Champagne brand Nicolas Feuillatte is a relative newcomer to the world of bubbly but this allows it to “break the rules” of luxury marketing.
Marketing Week caught up with the Nicolas Feuillatte team of Caroline Defaut (CD), marketing and communications director and David Henault (DH), new cellar manager for this Q&A.
Marketing Week (MW): Nicolas Feuillatte champagne is 35 years old this year. How can the brand compete in a market of older, more established names?
Caroline Defaut (CD): This is very difficult, because you have to make yourself respected as a young brand. We are a young brand in a very old category, in a world that is changing much more quickly today than it ever was.
But somehow, that allows us to be a bit more daring, or break the rules, or try to. There are a lot of codes in the champagne industry. For example, I came from the perfume industry and suggested we could do a ‘fountain’ of champagne, like [designer] Theirry Mugler does with perfume. But [colleagues] all look at you and say: ‘are you crazy?’ A champagne brand can’t do that because it is not respecting the product if you do that.
You have to have imagination. In my commercial presentations, I said we can be a ‘wise’ brand but we can also be a bit crazy sometimes. Everyone knows we are in a category with roots, with rules, with history so you have to [respect] that and then you can play with it.
MW: Do you have a younger audience than the older brands?
CD: Probably because we are a young brand, we have a younger audience. But [drinking it] it is more a question of moment [or occasion], or of whether you are a connoisseur [rather than your age]. There are some wines in our range that are more sophisticated and if you are not prepared [for the taste], you might not like them.
MW: Nicolas Feuillatte has a history of supporting artists. How are these partnerships used in marketing?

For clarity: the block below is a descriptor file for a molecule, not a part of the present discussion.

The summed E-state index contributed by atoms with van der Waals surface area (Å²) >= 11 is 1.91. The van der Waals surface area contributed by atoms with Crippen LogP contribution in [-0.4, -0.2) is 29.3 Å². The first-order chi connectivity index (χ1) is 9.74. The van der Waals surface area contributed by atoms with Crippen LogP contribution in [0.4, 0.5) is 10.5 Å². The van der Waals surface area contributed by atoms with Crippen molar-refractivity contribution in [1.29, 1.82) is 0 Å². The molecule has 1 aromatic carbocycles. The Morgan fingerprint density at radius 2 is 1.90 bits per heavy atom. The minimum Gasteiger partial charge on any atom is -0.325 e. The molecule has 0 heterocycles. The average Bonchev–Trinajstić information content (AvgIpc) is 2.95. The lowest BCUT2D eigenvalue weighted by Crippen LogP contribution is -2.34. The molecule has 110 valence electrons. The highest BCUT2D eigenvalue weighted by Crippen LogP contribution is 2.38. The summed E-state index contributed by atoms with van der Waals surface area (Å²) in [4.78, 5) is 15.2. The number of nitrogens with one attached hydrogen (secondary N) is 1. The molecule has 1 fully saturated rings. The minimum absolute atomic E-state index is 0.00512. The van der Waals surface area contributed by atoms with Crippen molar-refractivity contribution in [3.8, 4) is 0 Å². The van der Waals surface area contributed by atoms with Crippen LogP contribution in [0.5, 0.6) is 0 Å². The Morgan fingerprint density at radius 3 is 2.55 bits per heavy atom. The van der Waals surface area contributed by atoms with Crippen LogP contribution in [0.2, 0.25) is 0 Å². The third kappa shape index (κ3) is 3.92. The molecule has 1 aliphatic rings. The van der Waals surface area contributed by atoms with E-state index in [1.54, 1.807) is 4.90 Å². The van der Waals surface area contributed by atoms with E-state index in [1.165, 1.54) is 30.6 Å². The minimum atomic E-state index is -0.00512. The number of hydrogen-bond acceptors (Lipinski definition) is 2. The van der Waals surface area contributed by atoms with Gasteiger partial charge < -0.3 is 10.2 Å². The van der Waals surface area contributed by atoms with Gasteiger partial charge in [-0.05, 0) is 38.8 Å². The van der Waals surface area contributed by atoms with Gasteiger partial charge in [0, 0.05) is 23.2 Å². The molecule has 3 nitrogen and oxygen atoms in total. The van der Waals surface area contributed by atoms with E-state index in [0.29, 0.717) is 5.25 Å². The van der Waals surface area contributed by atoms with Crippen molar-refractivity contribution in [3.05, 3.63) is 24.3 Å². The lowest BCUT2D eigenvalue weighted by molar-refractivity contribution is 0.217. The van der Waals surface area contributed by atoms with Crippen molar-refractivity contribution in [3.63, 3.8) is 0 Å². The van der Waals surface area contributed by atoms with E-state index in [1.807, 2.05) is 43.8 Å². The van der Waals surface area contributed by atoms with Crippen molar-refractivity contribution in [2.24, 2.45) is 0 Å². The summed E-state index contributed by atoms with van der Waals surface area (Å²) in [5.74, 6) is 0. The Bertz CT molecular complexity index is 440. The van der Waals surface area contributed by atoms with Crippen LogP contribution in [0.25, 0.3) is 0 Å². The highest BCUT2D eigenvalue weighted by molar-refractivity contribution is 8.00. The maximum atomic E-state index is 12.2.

CD: We don’t use it for marketing – not any more. When you say art and ‘use in marketing’, the words don’t work together. We give the artist an idea of the values of the brand and then they are free [to do what they want]. Since 1999, we have appointed an artist of the year who creates a piece of art that we own and display at our production site.
We are trying to position ourselves as a talent-discoverer. We work together, but the idea is not to advertise it. Last year we organised an exhibition in Paris for a month so people [such as art critics] talked about it in conjunction with us.
MW: Earlier this year, the bottle labels were redesigned. Are you trying to reach a new audience by doing this?
CD: Yes, to the extent that we want to be known and adopted by the most people. No, because we have faithful clients and consumers who are like our friends somehow – and we have to be faithful to them. You cannot just change the brand from one day to the next and say ‘OK, you liked it, now we are doing something else.’
We are a young brand in the champagne category and for us it is a kind of maturity we are coming to, so it was a good time to rethink and propose a new design. Our strapline is ‘Épernay-New York-Beyond’ [Épernay is a French town, where the main champagne producers can be found on the Avenue de Champagne] and we wanted to better share this idea of travel and escape. We created a universal symbol, the compass, which shows this sense of ‘beyond’.